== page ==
According to Cybersecurity Ventures, there are projected to be 3.5 million job openings in cybersecurity by 2021. Last year, women made up 20 percent of the cybersecurity workforce, which is a jump from 11 percent in 2013. I believe that there need to be more women in STEM (Science, Technology, Engineering, and Math) related fields.
Ada Lovelace was the first computer programmer, and Ida Rhodes designed the first computer for use by the Social Security Administration. Margaret Hamilton wrote the in-flight code for Apollo 11 and the Skylab. More recently, Katie Bouman wrote an algorithm to be able to take a picture of a black hole. These are major advancements in technology thanks to women in male dominated tech fields. More women are needed in tech fields, but especially in cybersecurity.
The underlying issue behind this large gap between women and men in cybersecurity includes problems in perception and education at a young age. Generally speaking, women aren’t seen as tech professionals. Girls are taught this at a young age, and this idea is reinforced when they make up such a small overall percentage in the current workforce. Although young girls are exposed to STEM careers, they are not encouraged like their male counterparts to participate in such careers. In order for more women to enter the tech and cyber fields, there needs to be a societal perception shift.
Reasons for women to enter the cybersecurity field can include job security, high pay, scholarships, and incentives, to name a few. Not only does the cyber field need personnel to fill vacancies, but employers are seeking diversity in their workplaces, and more women are expected to be hired in cyber related positions. Because of the high demand and few skilled people to perform cyber related jobs, pay in cybersecurity careers is high. According to CNBC, the average salary for a cyber security professional with a bachelor’s degree is $116,000. There is a plethora of scholarships and incentives for women to join cyber fields as well. All these incentives attract and encourage women to aspire to learn and make a career in cybersecurity.
Women may also want to enter cyber careers because the field of cybersecurity is so intriguing. In this field, every day offers new chances to learn and adapt to situations you encounter. It allows you to grow a compounding knowledge of incidents and patterns in order to respond quickly. Many women are not only intrigued by the fast paced and busy lifestyle, but also confidently making smart decisions, strategizing, and ultimately outsmarting the opposition. The job is about doing good and protecting one’s country or company from harmful actors in the digital realm. It is about making a difference, whether it be for local or corporate businesses, NGO’s, or Government entities — everyone needs cybersecurity. Cyber related career paths could use a lot more women and the skills they offer.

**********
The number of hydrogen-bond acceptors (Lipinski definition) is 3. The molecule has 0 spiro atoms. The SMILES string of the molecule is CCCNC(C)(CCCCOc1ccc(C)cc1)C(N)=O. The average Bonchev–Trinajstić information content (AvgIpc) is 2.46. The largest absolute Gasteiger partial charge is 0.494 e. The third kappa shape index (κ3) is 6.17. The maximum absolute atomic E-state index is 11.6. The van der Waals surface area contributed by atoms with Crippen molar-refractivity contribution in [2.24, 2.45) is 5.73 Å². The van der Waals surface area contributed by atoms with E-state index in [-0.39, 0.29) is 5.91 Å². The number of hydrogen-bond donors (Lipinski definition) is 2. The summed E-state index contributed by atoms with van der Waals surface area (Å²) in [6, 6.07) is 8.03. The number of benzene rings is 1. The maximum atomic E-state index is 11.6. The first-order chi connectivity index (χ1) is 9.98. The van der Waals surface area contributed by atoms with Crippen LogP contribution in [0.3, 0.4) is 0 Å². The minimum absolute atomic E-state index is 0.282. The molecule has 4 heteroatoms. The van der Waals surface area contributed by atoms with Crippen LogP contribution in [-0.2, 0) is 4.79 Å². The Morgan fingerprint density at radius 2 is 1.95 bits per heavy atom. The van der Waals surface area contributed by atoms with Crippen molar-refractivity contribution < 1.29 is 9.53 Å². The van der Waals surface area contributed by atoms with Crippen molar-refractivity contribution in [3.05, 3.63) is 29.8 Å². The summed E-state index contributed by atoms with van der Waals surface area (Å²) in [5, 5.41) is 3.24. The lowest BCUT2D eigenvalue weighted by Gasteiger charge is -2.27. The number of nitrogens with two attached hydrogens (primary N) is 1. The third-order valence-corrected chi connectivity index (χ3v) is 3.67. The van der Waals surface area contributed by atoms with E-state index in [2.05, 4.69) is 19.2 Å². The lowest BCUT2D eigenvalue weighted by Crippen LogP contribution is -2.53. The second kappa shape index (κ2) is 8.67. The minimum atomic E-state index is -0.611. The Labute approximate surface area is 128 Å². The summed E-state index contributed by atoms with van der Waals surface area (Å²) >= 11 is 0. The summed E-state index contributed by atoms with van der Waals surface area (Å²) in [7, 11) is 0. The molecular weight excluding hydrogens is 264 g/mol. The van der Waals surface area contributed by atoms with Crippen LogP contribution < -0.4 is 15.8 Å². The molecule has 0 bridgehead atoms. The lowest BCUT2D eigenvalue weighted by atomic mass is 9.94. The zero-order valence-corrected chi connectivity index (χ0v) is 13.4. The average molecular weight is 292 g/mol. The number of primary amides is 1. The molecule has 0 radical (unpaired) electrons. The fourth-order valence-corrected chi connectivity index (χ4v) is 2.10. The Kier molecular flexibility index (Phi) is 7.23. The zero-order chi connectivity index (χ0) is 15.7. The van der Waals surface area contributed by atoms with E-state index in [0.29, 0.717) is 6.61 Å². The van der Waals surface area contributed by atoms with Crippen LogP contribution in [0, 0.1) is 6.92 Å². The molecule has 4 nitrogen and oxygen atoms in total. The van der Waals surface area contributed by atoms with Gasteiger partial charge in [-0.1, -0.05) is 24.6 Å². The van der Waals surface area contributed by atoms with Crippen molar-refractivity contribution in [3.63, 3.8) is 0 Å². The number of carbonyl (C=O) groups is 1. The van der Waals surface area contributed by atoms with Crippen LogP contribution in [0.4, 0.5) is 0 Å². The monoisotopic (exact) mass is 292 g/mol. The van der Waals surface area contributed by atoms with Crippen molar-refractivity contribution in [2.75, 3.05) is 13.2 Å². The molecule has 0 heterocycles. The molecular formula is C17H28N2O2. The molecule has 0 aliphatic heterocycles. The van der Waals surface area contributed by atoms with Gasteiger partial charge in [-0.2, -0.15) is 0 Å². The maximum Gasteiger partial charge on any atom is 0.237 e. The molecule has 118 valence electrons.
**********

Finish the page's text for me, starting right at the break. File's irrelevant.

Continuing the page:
Women need to not be intimidated to pursue careers in a male dominated field. To help in that, women need to find inspiration and mentors and network with other women pursuing careers in technology. Forbes magazine posted a “50 Top Women in Technology” ranking, and among them were four cyber security leaders from various companies. There are groups like Women in Cybersecurity (WyCyS), where women can band together to help close the gap between women and men in cyber and shift perceptions of women in tech fields. Also, Tech Women Network is an online platform where women can share their skills and find resources to excel in their careers.
Women are already doing great things in technology fields. In the past couple years, women have pushed through the glass ceiling in cyber related fields, obtaining senior positions in cyber related fields. Ann Barron DiCamilo is head of the Department of Homeland Security’s U.S. Computer Emergency Readiness Team (US-CERT), Essye Miller is the Department of Defense’s Deputy Chief Information Officer for Cybersecurity, and Angela McKay is Microsoft Senior Director of Cybersecurity and Strategy and acted as a senior advisor to a former president. These women pose as inspiration, encouragement, and leadership for other women looking to enter a male dominated field.